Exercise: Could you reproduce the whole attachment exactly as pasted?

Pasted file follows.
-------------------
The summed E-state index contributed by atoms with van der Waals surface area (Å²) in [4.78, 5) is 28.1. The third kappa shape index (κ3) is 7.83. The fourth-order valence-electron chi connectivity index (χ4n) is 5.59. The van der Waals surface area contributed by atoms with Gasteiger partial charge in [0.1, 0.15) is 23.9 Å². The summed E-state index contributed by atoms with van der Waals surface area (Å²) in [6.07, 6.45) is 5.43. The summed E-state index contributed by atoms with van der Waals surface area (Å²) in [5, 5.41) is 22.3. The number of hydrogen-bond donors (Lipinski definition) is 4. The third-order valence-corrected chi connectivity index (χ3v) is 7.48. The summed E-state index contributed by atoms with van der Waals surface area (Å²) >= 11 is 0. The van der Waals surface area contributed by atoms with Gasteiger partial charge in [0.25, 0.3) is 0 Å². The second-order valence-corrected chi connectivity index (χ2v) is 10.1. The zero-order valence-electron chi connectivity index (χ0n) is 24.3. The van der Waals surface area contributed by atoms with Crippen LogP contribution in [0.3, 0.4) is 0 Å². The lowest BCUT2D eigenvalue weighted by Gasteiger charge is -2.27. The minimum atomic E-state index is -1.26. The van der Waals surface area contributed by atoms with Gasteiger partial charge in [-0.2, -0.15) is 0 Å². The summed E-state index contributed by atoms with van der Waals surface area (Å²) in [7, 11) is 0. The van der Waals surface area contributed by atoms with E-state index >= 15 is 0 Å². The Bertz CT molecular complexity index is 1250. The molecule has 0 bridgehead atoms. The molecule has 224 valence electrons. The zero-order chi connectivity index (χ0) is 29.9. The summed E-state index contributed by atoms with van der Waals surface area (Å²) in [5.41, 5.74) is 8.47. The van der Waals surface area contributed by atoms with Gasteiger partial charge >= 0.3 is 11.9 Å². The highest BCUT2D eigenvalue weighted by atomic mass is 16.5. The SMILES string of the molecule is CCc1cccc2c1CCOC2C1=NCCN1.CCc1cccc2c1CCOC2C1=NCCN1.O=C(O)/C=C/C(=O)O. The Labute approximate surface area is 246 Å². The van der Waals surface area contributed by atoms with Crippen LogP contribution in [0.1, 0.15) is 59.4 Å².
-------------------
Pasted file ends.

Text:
The summed E-state index contributed by atoms with van der Waals surface area (Å²) in [4.78, 5) is 28.1. The third kappa shape index (κ3) is 7.83. The fourth-order valence-electron chi connectivity index (χ4n) is 5.59. The van der Waals surface area contributed by atoms with Gasteiger partial charge in [0.1, 0.15) is 23.9 Å². The summed E-state index contributed by atoms with van der Waals surface area (Å²) in [6.07, 6.45) is 5.43. The summed E-state index contributed by atoms with van der Waals surface area (Å²) in [5, 5.41) is 22.3. The number of hydrogen-bond donors (Lipinski definition) is 4. The third-order valence-corrected chi connectivity index (χ3v) is 7.48. The summed E-state index contributed by atoms with van der Waals surface area (Å²) >= 11 is 0. The van der Waals surface area contributed by atoms with Gasteiger partial charge in [0.25, 0.3) is 0 Å². The second-order valence-corrected chi connectivity index (χ2v) is 10.1. The zero-order valence-electron chi connectivity index (χ0n) is 24.3. The van der Waals surface area contributed by atoms with Crippen LogP contribution in [0.3, 0.4) is 0 Å². The lowest BCUT2D eigenvalue weighted by Gasteiger charge is -2.27. The minimum atomic E-state index is -1.26. The van der Waals surface area contributed by atoms with Gasteiger partial charge in [-0.2, -0.15) is 0 Å². The summed E-state index contributed by atoms with van der Waals surface area (Å²) in [7, 11) is 0. The van der Waals surface area contributed by atoms with E-state index >= 15 is 0 Å². The Bertz CT molecular complexity index is 1250. The molecule has 0 bridgehead atoms. The molecule has 224 valence electrons. The zero-order chi connectivity index (χ0) is 29.9. The summed E-state index contributed by atoms with van der Waals surface area (Å²) in [5.41, 5.74) is 8.47. The van der Waals surface area contributed by atoms with Gasteiger partial charge >= 0.3 is 11.9 Å². The highest BCUT2D eigenvalue weighted by atomic mass is 16.5. The SMILES string of the molecule is CCc1cccc2c1CCOC2C1=NCCN1.CCc1cccc2c1CCOC2C1=NCCN1.O=C(O)/C=C/C(=O)O. The Labute approximate surface area is 246 Å². The van der Waals surface area contributed by atoms with Crippen LogP contribution in [0.1, 0.15) is 59.4 Å².